As a loop oriented developer—and long time user of old static typed languages—my first attempt to compute EWMA in R was

ewma.loop <- function(rets, lambda) {
    n <- length(rets)+1
    sig.s <- rep(0, n)
    for (i in 2:n) {
        sig.s[i] <- sig.s[i-1]*lambda + (rets[i-1]^2)*(1 - lambda)
    return(sqrt(tail(sig.s, n-1)))

At a first sigh this implementation seemed to be good but from the perspective of an R developer it isn't. Avoiding loops would be a better. After a little research I found

ewma.func <- function(rets, lambda) {
    sig.p <- 0
    sig.s <- vapply(rets, function(r) sig.p <<- sig.p*lambda + (r^2)*(1 - lambda), 0)

This implementation looked clean and sexy to me and it also reveals the power of *apply functions. I decided to evaluate the performance of both implementations in order to find out which one is really the best.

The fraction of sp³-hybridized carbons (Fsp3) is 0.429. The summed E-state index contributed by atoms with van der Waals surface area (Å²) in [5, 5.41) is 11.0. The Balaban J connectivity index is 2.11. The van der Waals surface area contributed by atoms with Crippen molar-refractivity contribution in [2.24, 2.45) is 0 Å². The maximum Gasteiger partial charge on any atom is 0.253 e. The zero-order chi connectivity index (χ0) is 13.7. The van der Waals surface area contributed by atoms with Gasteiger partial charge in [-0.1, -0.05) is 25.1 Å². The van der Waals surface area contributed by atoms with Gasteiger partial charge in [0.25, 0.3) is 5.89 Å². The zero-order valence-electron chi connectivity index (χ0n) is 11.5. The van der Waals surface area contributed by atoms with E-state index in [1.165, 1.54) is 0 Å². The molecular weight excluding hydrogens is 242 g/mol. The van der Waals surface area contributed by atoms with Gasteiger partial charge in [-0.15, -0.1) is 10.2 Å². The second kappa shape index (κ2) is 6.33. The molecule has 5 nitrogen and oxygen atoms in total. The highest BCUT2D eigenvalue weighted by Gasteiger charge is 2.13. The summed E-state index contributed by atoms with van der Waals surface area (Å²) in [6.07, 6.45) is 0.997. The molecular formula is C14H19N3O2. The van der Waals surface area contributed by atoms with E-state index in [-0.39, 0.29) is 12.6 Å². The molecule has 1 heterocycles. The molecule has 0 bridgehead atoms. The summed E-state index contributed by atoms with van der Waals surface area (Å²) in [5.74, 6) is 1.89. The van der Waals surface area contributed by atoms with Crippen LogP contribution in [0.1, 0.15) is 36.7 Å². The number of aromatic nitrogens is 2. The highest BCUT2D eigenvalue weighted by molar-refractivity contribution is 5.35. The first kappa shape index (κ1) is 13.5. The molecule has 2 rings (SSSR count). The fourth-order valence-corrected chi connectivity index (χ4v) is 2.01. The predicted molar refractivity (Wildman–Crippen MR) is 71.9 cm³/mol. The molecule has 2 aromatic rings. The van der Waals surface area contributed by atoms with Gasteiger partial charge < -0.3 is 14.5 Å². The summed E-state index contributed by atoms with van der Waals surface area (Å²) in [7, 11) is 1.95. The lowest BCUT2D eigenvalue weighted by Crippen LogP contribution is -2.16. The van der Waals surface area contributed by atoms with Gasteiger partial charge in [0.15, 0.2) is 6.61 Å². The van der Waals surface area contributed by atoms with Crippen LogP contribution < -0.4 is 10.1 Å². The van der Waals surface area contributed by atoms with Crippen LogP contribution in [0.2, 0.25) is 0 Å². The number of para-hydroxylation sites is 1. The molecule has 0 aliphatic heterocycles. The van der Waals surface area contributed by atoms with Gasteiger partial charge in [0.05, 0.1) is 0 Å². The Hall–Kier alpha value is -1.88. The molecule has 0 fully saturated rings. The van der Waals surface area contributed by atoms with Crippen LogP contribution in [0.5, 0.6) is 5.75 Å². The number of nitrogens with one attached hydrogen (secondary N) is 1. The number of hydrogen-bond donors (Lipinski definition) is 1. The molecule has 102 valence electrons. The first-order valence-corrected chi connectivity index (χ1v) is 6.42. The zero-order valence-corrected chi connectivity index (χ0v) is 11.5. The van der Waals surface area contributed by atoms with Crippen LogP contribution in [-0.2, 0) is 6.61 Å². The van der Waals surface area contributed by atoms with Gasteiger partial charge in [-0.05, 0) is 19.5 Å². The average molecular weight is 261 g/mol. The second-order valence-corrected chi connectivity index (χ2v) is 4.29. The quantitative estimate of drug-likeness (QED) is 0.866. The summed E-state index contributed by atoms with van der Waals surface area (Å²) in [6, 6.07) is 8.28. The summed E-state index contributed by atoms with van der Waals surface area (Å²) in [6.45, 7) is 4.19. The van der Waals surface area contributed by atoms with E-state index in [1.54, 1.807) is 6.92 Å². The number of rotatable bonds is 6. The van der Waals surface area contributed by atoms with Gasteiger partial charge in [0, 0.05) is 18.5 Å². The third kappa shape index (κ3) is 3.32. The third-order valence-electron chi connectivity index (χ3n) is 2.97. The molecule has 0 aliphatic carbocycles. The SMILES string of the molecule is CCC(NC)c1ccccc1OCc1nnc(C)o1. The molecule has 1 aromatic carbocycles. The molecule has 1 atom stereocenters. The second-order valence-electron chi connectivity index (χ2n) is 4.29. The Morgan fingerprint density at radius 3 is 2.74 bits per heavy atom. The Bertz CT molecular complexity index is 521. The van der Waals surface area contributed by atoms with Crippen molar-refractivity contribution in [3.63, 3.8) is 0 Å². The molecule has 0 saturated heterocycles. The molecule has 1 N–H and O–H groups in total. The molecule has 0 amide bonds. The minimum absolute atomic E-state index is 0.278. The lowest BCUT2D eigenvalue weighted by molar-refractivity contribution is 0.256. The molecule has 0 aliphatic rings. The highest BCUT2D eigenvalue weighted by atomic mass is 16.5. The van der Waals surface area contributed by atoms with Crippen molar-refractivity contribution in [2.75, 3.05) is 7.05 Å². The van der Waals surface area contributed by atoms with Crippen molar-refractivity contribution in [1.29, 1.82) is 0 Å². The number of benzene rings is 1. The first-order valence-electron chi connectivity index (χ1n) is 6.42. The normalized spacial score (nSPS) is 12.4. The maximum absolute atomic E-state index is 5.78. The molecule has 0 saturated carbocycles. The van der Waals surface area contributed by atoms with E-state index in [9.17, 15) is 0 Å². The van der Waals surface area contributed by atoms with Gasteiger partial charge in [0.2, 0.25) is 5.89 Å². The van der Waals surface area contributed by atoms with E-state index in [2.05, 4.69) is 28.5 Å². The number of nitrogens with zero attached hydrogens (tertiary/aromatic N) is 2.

lambda <- 0.94
rets <- 0.02*rnorm(100)
system.time( replicate(10000, ewma.loop(rets, lambda)) )
# user  system elapsed 
# 4.075   0.018   4.093 
system.time( replicate(10000, ewma.func(rets, lambda)) )
# user  system elapsed 
# 2.271   0.001   2.272

The results are amazing. Using functional approach is, without doubt, much better. It is almost 2 times better and this is significant.